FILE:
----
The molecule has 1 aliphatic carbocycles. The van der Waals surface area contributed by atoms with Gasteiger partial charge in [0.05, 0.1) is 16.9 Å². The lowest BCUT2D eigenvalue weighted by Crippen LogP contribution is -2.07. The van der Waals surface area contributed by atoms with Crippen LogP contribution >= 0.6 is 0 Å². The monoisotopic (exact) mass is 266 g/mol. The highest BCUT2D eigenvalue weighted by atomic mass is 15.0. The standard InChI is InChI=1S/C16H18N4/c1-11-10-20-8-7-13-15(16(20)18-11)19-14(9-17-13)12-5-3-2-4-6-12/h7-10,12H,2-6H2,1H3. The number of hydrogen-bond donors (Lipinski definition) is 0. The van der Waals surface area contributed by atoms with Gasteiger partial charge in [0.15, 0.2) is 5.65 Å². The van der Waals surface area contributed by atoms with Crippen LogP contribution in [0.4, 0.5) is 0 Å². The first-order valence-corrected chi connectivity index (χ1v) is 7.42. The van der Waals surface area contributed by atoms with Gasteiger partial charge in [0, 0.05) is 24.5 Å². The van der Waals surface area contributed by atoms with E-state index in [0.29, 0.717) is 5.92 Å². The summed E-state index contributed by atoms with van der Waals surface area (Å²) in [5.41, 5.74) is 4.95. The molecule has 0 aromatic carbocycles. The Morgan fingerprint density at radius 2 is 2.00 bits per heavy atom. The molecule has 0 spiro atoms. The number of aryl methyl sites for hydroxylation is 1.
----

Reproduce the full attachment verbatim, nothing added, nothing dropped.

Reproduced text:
The molecule has 1 aliphatic carbocycles. The van der Waals surface area contributed by atoms with Gasteiger partial charge in [0.05, 0.1) is 16.9 Å². The lowest BCUT2D eigenvalue weighted by Crippen LogP contribution is -2.07. The van der Waals surface area contributed by atoms with Crippen LogP contribution >= 0.6 is 0 Å². The monoisotopic (exact) mass is 266 g/mol. The highest BCUT2D eigenvalue weighted by atomic mass is 15.0. The standard InChI is InChI=1S/C16H18N4/c1-11-10-20-8-7-13-15(16(20)18-11)19-14(9-17-13)12-5-3-2-4-6-12/h7-10,12H,2-6H2,1H3. The number of hydrogen-bond donors (Lipinski definition) is 0. The van der Waals surface area contributed by atoms with Gasteiger partial charge in [0.15, 0.2) is 5.65 Å². The van der Waals surface area contributed by atoms with Crippen LogP contribution in [0.4, 0.5) is 0 Å². The first-order valence-corrected chi connectivity index (χ1v) is 7.42. The van der Waals surface area contributed by atoms with Gasteiger partial charge in [0, 0.05) is 24.5 Å². The van der Waals surface area contributed by atoms with E-state index in [0.29, 0.717) is 5.92 Å². The summed E-state index contributed by atoms with van der Waals surface area (Å²) in [5.41, 5.74) is 4.95. The molecule has 0 aromatic carbocycles. The Morgan fingerprint density at radius 2 is 2.00 bits per heavy atom. The molecule has 0 spiro atoms. The number of aryl methyl sites for hydroxylation is 1.